Debt funds are mutual funds that invest in fixed-income assets such as bonds and treasury bills. These funds provide a variety of investment choices, including gilt funds, monthly income plans (MIPs), short-term plans (STPs), liquid funds, and fixed maturity plans (FMPs). Debt funds are categorised into different types.
Fixed deposits, on the other hand, are investment avenues that offer returns based on a predetermined rate of interest over a specific period. Banks provide depositors with the option of investing their money for durations ranging from seven days to ten years, which varies across different financial institutions.
Debt mutual funds vs fixed deposits – Differences
|Parameters||Debt funds||Fixed deposits (FDs)|
|Risk Involved||Even though debt funds invest in fixed-income instruments, investors might need to accept some risk. The average tenure is critical.||FDs provide investors with guaranteed returns, and the quoted interest you get does not fluctuate depending on how the market performs. Minimal risk when compared to debt funds.|
|Returns||Debt funds offer lower returns than equities. However, financial experts say they have the potential to outperform FDs in terms of returns – although this is dependent on how the market performs.||The returns offered by FDs are typically dependent on the current market rates.|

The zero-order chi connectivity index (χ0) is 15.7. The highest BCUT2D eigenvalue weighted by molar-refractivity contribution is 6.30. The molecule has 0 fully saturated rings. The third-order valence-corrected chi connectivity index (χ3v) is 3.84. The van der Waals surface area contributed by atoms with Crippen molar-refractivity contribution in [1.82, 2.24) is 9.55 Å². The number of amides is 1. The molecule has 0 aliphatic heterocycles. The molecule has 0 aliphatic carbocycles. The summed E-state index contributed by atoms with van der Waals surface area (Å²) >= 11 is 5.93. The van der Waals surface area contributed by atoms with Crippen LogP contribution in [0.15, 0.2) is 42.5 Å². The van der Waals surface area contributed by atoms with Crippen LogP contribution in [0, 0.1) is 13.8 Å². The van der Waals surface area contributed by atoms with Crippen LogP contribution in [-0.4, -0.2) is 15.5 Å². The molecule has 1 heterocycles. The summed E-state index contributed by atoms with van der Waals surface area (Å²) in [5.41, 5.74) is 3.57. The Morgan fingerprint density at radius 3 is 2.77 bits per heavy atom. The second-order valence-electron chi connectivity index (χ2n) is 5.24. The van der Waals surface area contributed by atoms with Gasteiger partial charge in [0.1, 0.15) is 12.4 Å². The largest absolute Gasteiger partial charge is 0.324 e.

|Liquidity||You can redeem your debt fund assets at the current NAV, which may be lower or greater than the amount you originally deposited. There is also an exit burden in this type of redemption.
|In the case of a tax-saving FD, depositors must hold their money for five years. In some instances, though, you can remove funds from your FD account early for a penalty.
Debt funds are not exempt from taxes. The tax charged on debt mutual funds is based on the short-term and long-term capital gains. A debt fund’s long-term capital gains are taxed at a fixed rate of 20 per cent.
|By investing in a tax-saving fixed deposit account, each investor can claim a maximum deduction of Rs. 1.5 lakh per year. The interest you earn is taxed.
|Investment method||In debt funds, there are multiple options available. One can make deposits in lump sum or choose a systematic investment plan.||You can invest in an FD by depositing a lump sum with a bank or a non-banking financial institution. Both online and offline options are available.|
Are debt funds better than FD?
Traditionally, a fixed deposit has been an essential part of almost every Indian investor’s portfolio. In recent years, mutual funds have managed to gain popularity.
When compared to fixed deposits, debt funds are more tax-efficient and have more benefits. If you are in a higher tax band and have a longer investment horizon than three years, debt funds could be a better option than bank FDs.
While both investment avenues have their unique features and drawbacks, it is up to you as an investor to decide which one to opt for based on your investment goals, horizon and risk appetite.